Here we go again. I’ve long held that various-artists tribute albums are by definition uneven. Some acts try to take the songs too far from their essence, stripping the songs of whatever made them special and noteworthy to begin with. Others are too slavish by half, effectively adding nothing to the discussion, making what amounts to karaoke covers with inferior vocals. Yet there seem to always be at least one or two tracks that defy the lack of inspiration found elsewhere; they make the entire affair worthwhile, almost (but not quite) redeeming the duds or flame-outs elsewhere in the set.
Nothing about Jem Records Celebrates Brian Wilson is changing my opinion. All of the artists are starting with some of the greatest songs in the pop canon, so there’s really no excuse for turning in a dud. The songs themselves are often deceptively complex on the instrumental side, and the vocals on the originals … well, that almost goes without saying: they’re finely layered, sometimes transcendent.
The Weeklings do okay with “The Warmth of the Sun.” I suppose it’s unfair to compare them to the Beach Boys, but they invite such comparisons by giving us an a cappella reading. The rocked-up “Help Me Rhonda” tinkers with the phrasing: the Weeklings earn points for inventiveness. Thing is, the changes don’t work that well.
The Grip Weeds knock “You’re So Good to Me” out of the park, finding an effective way to wed “la-la-la” vocals to a muscular arrangement. Bravo. Their reading of the majestic “Heroes & Villains” (with some additional SMiLE material tacked on) is ace as well. These two tracks easily fulfill the “makes the album worthwhile” requirement.
Nick Piunti sidesteps the Pet Sounds “I Know There’s an Answer” rewrite in favor of the more adventurous “Hang Onto Your Ego.” He does a fine job with the song; no complaints here.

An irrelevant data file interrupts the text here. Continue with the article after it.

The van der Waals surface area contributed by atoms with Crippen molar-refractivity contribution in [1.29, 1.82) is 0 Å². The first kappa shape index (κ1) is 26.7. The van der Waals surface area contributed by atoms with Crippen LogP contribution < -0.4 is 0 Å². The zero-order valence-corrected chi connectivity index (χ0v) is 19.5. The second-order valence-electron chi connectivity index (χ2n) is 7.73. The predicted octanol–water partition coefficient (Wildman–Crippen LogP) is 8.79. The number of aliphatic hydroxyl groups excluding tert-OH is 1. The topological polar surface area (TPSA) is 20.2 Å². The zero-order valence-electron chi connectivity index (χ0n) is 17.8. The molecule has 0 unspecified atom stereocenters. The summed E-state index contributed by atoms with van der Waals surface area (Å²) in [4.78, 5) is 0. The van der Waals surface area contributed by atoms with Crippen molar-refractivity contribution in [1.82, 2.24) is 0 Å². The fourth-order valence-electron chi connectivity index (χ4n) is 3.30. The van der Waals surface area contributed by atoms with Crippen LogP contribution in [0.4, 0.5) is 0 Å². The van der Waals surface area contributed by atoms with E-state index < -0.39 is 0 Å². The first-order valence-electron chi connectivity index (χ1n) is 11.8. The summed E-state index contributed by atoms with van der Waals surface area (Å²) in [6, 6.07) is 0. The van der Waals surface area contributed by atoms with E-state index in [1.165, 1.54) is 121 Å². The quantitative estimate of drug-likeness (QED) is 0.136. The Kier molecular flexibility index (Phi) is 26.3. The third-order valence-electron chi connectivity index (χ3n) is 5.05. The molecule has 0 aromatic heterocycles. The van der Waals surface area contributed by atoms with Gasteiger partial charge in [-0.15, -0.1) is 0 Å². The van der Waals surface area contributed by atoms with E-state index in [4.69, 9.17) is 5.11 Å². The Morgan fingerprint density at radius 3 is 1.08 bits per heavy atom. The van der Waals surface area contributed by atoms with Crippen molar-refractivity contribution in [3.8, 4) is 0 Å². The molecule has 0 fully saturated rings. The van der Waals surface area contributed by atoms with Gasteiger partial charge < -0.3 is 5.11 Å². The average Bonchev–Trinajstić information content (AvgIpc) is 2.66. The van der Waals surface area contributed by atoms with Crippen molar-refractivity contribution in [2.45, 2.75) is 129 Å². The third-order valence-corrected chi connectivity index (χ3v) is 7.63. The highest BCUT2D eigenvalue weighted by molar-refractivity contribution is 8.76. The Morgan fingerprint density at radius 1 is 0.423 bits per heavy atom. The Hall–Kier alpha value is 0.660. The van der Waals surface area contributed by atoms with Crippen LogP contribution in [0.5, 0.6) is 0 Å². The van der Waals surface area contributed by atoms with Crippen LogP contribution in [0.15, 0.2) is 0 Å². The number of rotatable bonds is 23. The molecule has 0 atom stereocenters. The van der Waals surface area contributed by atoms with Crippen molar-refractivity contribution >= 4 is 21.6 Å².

Rather than piling on the poor fella, with regard to Johnathan Pushkar’s contribution, “Dance, Dance, Dance,” let’s just say that it’s consistent with my previous comments upon his approach and delivery. Collaborating with Richard Barone ought to make “I Get Around” more successful. It doesn’t. Bereft of original thinking. My thoughts on “Please Let Me Wonder”? I’ll let you wonder.
The typically reliable Gold Needles take on the lovely “Love & Mercy,” but for me, while the new arrangement ideas would seem to work on paper, the execution doesn’t do it for me. Your mileage may vary, and the band is so good that I’m happy to give them a Mulligan here. The lead guitar break is nice.
The Anderson Council’s “Girl Don’t Tell Me” isn’t earth-shaking, but it’s completely enjoyable. Even better is the lesser-known “I’d Love Just Once to See You,” the second-most left-field choice on the album. They make it sound like they wrote it, but do so without losing the Brian Wilson-ness of it.
“In My Room” is a daunting song to attempt. Richard Barone makes it his own, effortlessly. Okay, maybe he put a lot of effort into it. Point is, he understands the song and treats it well.
The Midnight Callers give “Do It Again” a pop-punk-flavored makeover. It works! That middle eight…niiiice.
Lisa Mychols & Super 8 take “Don’t Worry Baby” into girl-group territory, making one wonder why it hasn’t been taken there before. (If it has, I missed it.) No matter: it’s lovely. And they win the award for most adventurous song selection with their reading of “Pet Sounds.” Shades of exotica. I could luxuriate in an entire album’s worth of this kind of music.
Verdict: spotty as expected. High points are high, low points are low.